March 16, 2023 | Editor: Martin Wennerström
Canada introduces climate reporting framework
Canadian regulators have issued new guidance for the country's banks and insurance companies to better manage climate-related risks. The framework, which requires disclosure on governance, strategy, risk management, and metrics related to financial institutions’ greenhouse-gas emissions, was first drafted in 2022. Specific topics include appropriate governance and accountability structures, linking senior management compensation to the achievement of climate goals, the implementation of a climate transition plan, the integration of climate-related risks into institutions’ risk management and monitoring frameworks, and the use of a climate scenario analysis. The guidelines will apply to banks and internationally active insurance groups headquartered in Canada as of year-end 2024 and other federally regulated financial institutions as of year-end 2025.
OSFI | Lexology | ESG Today | Reuters
Top shareholder exits Credit Suisse position
Credit Suisse’s longtime top shareholder Harris Associates has reportedly sold its entire stake in the Swiss bank following a sharp fall in share prices and the exodus of major clients. The move comes after the U.S. value investment firm nearly doubled its holding of Credit Suisse’s stock to more than 10% last July before cutting its stake in the wake of the bank’s 4 billion Swiss francs (USD 4.3 billion) capital raising used to facilitate its revamp. Harris Associates CIO David Herro criticized Credit Suisse's radical restructuring, which included the spin-off of its investment bank. The Saudi National Bank is now Credit Suisse's largest shareholder, with a 9.9% stake.
Bloomberg | Reuters | Seeking Alpha
EU watchdog targets diversity
gaps in banking sector
The European Banking Authority (“EBA”) has announced that it will take action against banks and investment firms that have not implemented a policy to include more women in boardrooms. The regulator has required European banks to have diversity policies since 2014, but around 27 % of the nearly 800 firms it surveyed still lack one. In addition, the EBA found that women accounted for just 18% of executive and 28% of nonexecutive directors. The survey also showed that women earned on average 9.5% less than male executive directors, and 6% less than male nonexecutive directors. Last year, the EU approved a law requiring companies to have 40% of non-executive board members be women by mid-2026.
EBA | Responsible Investor | Reuters
New Société Générale CEO reshuffles executive team
Société Générale’s incoming CEO Slawomir Krupa will slash the number of top executives at the French bank by half as part of a broader reshuffling of senior management. Krupa, who currently heads the group’s corporate and investment banking, will be replaced by Anne-Christine Champion, a key executive from French rival Natixis, and Alexandre Fleury, who will both become co-directors of global banking and investor solutions. In addition, the number of top executives at France's third-largest bank will drop from 27 to 13, with seven of the 13 executives being women. All appointments are to take effect from the company's AGM, which is scheduled for May 23.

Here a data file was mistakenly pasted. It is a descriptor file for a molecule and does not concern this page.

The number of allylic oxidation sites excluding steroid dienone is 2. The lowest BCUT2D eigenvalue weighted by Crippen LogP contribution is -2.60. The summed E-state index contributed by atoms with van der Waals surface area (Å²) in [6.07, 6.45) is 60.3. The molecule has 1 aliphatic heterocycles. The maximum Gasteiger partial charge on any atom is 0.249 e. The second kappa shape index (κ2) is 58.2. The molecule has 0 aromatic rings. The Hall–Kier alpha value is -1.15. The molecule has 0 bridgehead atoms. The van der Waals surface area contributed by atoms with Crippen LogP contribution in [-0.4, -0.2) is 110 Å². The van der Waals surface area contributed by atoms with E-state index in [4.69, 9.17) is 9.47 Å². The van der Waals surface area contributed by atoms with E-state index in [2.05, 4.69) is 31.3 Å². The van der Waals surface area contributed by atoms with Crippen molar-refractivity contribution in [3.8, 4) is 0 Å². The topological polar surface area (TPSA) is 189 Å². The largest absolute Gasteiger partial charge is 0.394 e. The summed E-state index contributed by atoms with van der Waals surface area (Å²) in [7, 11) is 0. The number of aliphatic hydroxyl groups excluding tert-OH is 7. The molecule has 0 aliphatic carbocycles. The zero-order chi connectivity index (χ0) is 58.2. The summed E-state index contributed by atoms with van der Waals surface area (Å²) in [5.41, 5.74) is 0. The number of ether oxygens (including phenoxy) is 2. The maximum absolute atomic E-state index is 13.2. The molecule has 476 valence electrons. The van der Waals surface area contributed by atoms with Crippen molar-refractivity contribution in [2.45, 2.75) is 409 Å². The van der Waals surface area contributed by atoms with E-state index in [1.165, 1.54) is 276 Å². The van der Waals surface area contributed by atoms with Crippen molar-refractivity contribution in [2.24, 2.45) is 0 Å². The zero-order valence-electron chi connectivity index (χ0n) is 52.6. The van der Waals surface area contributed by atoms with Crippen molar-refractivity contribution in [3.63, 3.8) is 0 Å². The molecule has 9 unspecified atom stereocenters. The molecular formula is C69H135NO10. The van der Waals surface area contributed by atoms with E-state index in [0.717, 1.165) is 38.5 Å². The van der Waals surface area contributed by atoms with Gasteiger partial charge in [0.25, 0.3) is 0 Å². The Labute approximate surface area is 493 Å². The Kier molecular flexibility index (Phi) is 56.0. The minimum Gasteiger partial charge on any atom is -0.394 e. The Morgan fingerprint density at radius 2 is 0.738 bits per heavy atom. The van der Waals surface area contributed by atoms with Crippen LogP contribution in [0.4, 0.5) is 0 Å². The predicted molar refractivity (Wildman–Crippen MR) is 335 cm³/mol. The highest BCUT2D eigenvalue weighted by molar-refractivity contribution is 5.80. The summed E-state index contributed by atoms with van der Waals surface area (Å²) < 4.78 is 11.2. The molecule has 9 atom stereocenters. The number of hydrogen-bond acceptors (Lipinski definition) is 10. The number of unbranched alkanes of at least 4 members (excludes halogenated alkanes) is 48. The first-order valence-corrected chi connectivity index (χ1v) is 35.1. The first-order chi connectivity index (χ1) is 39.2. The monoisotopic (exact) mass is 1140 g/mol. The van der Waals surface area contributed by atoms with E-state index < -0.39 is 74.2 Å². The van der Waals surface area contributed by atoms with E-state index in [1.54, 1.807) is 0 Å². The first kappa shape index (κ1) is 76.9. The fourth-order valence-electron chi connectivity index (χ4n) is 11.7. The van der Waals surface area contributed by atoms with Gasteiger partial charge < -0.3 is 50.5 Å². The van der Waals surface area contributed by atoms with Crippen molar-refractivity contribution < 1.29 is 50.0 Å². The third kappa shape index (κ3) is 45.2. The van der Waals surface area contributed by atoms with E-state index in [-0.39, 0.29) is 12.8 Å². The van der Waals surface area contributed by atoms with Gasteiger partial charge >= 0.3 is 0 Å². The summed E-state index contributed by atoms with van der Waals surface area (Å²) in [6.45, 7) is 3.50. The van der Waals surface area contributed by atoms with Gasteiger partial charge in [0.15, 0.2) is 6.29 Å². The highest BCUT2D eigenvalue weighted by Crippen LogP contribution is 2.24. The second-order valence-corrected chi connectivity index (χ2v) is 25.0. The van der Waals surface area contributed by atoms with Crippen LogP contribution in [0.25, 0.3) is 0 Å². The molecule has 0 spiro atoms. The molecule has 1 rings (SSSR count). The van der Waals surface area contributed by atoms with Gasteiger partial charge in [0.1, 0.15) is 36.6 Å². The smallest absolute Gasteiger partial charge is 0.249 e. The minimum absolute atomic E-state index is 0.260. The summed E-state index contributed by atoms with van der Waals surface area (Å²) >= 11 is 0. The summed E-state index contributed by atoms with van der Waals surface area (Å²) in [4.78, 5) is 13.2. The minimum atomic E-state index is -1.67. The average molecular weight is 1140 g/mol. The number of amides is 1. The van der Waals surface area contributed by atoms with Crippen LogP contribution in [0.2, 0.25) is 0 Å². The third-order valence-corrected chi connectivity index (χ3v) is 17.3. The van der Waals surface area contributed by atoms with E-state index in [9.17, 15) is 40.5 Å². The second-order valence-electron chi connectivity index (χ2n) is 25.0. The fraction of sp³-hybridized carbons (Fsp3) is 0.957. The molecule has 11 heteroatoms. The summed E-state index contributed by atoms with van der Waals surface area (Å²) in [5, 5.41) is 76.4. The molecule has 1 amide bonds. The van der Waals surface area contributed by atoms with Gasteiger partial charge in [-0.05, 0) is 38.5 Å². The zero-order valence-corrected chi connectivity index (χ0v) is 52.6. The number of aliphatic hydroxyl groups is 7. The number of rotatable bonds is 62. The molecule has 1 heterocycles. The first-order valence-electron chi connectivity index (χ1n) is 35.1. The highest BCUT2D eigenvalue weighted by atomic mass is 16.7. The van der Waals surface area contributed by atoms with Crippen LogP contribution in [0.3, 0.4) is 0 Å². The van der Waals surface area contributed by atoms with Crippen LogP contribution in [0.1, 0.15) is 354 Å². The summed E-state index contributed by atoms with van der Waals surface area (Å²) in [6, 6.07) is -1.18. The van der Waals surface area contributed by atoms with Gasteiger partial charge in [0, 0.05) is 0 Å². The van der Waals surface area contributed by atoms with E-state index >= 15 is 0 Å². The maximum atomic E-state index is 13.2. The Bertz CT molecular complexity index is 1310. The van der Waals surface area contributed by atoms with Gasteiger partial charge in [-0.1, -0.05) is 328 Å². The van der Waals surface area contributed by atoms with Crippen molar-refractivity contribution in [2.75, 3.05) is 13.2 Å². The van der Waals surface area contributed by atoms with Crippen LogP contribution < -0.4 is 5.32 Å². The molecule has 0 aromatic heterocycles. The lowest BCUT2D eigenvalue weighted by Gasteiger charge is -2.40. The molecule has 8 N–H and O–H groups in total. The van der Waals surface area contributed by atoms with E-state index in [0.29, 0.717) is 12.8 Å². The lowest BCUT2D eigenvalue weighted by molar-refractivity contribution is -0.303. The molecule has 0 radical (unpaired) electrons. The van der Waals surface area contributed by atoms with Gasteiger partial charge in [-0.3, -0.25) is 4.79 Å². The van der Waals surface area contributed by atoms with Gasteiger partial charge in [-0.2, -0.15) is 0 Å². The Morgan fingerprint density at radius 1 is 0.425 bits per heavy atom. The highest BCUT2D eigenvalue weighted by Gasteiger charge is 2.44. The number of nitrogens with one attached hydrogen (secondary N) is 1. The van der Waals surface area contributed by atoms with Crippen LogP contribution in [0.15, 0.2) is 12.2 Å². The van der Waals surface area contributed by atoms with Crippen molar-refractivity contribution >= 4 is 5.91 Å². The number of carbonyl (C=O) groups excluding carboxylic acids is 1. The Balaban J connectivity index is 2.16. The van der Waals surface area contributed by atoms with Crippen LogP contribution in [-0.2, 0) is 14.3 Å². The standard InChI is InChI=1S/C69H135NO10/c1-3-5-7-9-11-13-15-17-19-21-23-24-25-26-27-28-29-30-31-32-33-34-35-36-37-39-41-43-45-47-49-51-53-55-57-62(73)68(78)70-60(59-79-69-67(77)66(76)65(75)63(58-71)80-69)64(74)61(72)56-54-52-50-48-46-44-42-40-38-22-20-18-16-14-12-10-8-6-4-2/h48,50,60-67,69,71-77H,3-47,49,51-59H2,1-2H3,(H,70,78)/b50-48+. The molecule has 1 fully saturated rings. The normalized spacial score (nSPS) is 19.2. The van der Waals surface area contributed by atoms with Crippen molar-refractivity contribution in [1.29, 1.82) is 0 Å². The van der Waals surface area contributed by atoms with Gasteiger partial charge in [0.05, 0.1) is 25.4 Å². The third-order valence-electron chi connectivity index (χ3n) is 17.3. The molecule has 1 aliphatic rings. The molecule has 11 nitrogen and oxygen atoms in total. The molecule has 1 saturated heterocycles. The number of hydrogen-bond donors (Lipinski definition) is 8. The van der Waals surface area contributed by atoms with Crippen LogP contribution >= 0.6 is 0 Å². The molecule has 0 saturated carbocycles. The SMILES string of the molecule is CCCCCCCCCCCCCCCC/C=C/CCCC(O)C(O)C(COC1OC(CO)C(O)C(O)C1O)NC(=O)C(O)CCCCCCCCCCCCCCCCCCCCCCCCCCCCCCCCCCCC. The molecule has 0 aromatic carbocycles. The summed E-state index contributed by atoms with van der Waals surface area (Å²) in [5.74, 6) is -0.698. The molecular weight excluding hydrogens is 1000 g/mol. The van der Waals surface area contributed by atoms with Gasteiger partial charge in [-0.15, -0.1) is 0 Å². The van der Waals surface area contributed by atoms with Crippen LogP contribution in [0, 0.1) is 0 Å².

Reuters | SG | MarketWatch | FN London
Governance in Brief – March 16, 2023
Canada introduces climate reporting framework Canadian regulators have issued new guidance for the country's banks and insurance companies to better manage climate-related risks. The framework, which requires disclosure on governance, strategy, risk management, and metrics related to financial institutions’ greenhouse-gas emissions, was first drafted in 2022.
Governance in Brief – March 9, 2023
The U.S. Congress has passed a resolution repealing a Department of Labor (“DOL”) rule empowering retirement plan managers to consider climate change and ESG factors in their investment decisions. The rule, introduced by the Biden administration, falls under the Employee Retirement Income Security Act (“ERISA”), a federal law which sets protection standards for participants in private pension plans. Biden’s ruling entered into force in January this year, overturning prior Trump-era DOL rules that limited pension fund managers to restrict their investment strategies to “pecuniary factors.”
Governance in Brief – March 2, 2023
Indian regulator proposes enhancement to ESG disclosure rules India’s securities and market regulator SEBI has released a new ESG disclosure framework for public consultation. The proposed regulations impact India’s 1,000 largest companies by market capitalization, ESG funds and ESG ratings providers. For the largest companies, the regulator proposes areas of assurance of ESG disclosures and reporting and assurance of ESG footprint of the supply chain. The proposals expand on the 2021 Business Responsibility and Sustainability Report (“BRSR”) guidelines and propose mandatory assurance of certain KPIs under ESG disclosure. The KPIs contain intensity ratios such as GHG emissions, water consumption, and waste generation. For supply chain, SEBI will introduce a comply-or-explain approach for the top 250 companies starting in 2024, and assurance beginning in 2025. For ESG funds, SEBI proposes that at least 65% of AUM be invested in companies reporting on comprehensive BRSR and provide assurance on BRSR core disclosures. Under the proposed rules, ESG rating providers should also provide a “core ESG rating” based on assured information in addition to their own products.
Governance in Brief – February 23, 2023
SEC considers changes to climate disclosure rules The U.S. SEC is reportedly considering easing a set of proposed rules, released in March 2022, which would have required public companies to make disclosures about their greenhouse gas emissions (“GHG”), climate-related financial metrics, and climate-related risks.